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http://dx.doi.org/10.1038/s41598-021-99409-3DOI Listing
http://www.ncbi.nlm.nih.gov/pmc/articles/PMC8492709PMC
October 2021

Stressors and Other Pandemic-related Predictors of Prospective Changes in Psychological Distress.

Lancet Reg Health Am 2021 Sep 9:100069. Epub 2021 Sep 9.

Department of Population Science, American Cancer Society, Atlanta GA.

Background: Numerous studies have documented mental health challenges during the COVID-19 pandemic. Few studies included pre-pandemic levels of mental health or were comprehensive in assessing factors likely associated with longer-term mental health impacts.

Methods: Analyses used prospective data from a subset of participants in the nationwide Cancer Prevention Study-3 (CPS-3) United States cohort (N=2,359; 1,534 women; 825 men) who completed surveys in 2018 and during the COVID-19 pandemic (July-September 2020). Logistic regressions examined associations of pandemic-related stressors, sociodemographic and other predictors with (i) overall psychological distress (PD) and depression and anxiety separately during the COVID-19 pandemic and (ii) change in PD from 2018 to during the pandemic (low/low; high to low; low to high; high/high).

Findings: During the pandemic, 10% of participants reported moderate-to-severe PD and almost half (42%) reported at least mild PD. Pandemic PD levels were associated with pre-pandemic PD (female OR=5.65; male OR=9.70), financial stressors (female OR=2.48; male OR=3.68), and work/life balance stressors (female OR=3.03; male OR=3.33) experienced since the pandemic began. These stressors also predicted an escalation from low PD in 2018 to high PD during the pandemic. Factors associated with high PD at both time points included younger age, female sex, and financial stressors.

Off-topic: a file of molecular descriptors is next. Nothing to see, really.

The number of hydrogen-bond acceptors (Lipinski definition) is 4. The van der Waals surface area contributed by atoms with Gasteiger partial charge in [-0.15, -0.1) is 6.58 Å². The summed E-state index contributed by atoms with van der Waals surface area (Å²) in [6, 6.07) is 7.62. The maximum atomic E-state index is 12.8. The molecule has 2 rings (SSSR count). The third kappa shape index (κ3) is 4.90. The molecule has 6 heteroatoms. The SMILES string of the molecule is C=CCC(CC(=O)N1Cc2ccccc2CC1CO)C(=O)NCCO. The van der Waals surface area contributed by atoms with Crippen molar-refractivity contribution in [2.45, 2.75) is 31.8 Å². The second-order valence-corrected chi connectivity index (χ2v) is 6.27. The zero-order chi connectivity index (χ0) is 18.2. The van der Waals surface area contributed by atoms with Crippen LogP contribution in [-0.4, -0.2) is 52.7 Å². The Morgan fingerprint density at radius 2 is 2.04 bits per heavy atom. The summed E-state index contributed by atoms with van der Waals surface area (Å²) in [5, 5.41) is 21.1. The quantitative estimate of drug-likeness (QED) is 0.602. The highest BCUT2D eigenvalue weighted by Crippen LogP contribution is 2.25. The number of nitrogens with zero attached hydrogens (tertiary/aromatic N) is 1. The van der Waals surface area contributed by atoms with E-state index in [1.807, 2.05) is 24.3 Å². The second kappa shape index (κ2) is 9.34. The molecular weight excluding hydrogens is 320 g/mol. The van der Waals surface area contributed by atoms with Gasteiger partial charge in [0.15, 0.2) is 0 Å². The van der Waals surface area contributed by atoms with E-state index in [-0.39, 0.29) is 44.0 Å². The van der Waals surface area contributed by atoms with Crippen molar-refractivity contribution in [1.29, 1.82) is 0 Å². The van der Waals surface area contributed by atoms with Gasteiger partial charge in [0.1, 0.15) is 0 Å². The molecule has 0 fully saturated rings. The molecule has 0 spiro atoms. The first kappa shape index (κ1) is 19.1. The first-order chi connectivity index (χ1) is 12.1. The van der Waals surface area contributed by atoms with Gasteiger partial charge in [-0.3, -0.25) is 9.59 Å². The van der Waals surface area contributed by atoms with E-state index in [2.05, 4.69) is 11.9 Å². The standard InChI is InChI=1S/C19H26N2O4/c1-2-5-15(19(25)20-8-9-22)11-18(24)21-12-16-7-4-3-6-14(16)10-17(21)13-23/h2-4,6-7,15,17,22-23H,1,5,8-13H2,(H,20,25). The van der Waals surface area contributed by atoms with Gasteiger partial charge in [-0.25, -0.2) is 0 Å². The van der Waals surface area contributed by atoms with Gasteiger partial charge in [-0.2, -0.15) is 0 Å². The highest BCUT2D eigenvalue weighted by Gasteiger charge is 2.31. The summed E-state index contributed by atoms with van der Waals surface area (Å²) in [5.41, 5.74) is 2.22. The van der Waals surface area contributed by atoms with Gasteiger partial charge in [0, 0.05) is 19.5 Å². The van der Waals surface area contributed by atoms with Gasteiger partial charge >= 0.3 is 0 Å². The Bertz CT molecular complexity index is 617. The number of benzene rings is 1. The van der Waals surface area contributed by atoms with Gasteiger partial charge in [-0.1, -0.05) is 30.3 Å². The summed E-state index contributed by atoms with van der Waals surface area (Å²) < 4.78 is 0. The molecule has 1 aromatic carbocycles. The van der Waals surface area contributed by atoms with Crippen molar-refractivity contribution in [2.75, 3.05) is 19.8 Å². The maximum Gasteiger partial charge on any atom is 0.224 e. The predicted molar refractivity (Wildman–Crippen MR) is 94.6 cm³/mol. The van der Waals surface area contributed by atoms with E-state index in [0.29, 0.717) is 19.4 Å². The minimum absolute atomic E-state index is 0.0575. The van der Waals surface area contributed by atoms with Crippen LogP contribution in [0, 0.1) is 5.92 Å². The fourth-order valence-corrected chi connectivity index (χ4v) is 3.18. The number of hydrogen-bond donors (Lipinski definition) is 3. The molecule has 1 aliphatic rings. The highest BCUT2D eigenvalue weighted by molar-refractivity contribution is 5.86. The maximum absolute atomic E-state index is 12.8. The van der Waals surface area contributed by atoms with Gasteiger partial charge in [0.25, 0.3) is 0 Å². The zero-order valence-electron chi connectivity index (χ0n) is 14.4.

Interpretation: These results highlight the importance of regular mental health assessment and support among those with a history of mental health problems and those experiencing pandemic-related stressors, such as those with caregiving responsibilities or job changes.

Funding: The American Cancer Society funds the creation, maintenance, and updating of the CPS-3.
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http://dx.doi.org/10.1016/j.lana.2021.100069DOI Listing
http://www.ncbi.nlm.nih.gov/pmc/articles/PMC8427739PMC
September 2021

Association of germline genetic variants with breast cancer-specific survival in patient subgroups defined by clinic-pathological variables related to tumor biology and type of systemic treatment.

Breast Cancer Res 2021 08 18;23(1):86. Epub 2021 Aug 18.

Department of Medicine, Huntsman Cancer Institute, Salt Lake City, UT, USA.

Background: Given the high heterogeneity among breast tumors, associations between common germline genetic variants and survival that may exist within specific subgroups could go undetected in an unstratified set of breast cancer patients.

Methods: We performed genome-wide association analyses within 15 subgroups of breast cancer patients based on prognostic factors, including hormone receptors, tumor grade, age, and type of systemic treatment. Analyses were based on 91,686 female patients of European ancestry from the Breast Cancer Association Consortium, including 7531 breast cancer-specific deaths over a median follow-up of 8.1 years. Cox regression was used to assess associations of common germline variants with 15-year and 5-year breast cancer-specific survival. We assessed the probability of these associations being true positives via the Bayesian false discovery probability (BFDP < 0.15).

Results: Evidence of associations with breast cancer-specific survival was observed in three patient subgroups, with variant rs5934618 in patients with grade 3 tumors (15-year-hazard ratio (HR) [95% confidence interval (CI)] 1.32 [1.20, 1.45], P = 1.4E-08, BFDP = 0.01, per G allele); variant rs4679741 in patients with ER-positive tumors treated with endocrine therapy (15-year-HR [95% CI] 1.18 [1.11, 1.26], P = 1.6E-07, BFDP = 0.09, per G allele); variants rs1106333 (15-year-HR [95% CI] 1.68 [1.39,2.03], P = 5.6E-08, BFDP = 0.12, per A allele) and rs78754389 (5-year-HR [95% CI] 1.79 [1.46,2.20], P = 1.7E-08, BFDP = 0.07, per A allele), in patients with ER-negative tumors treated with chemotherapy.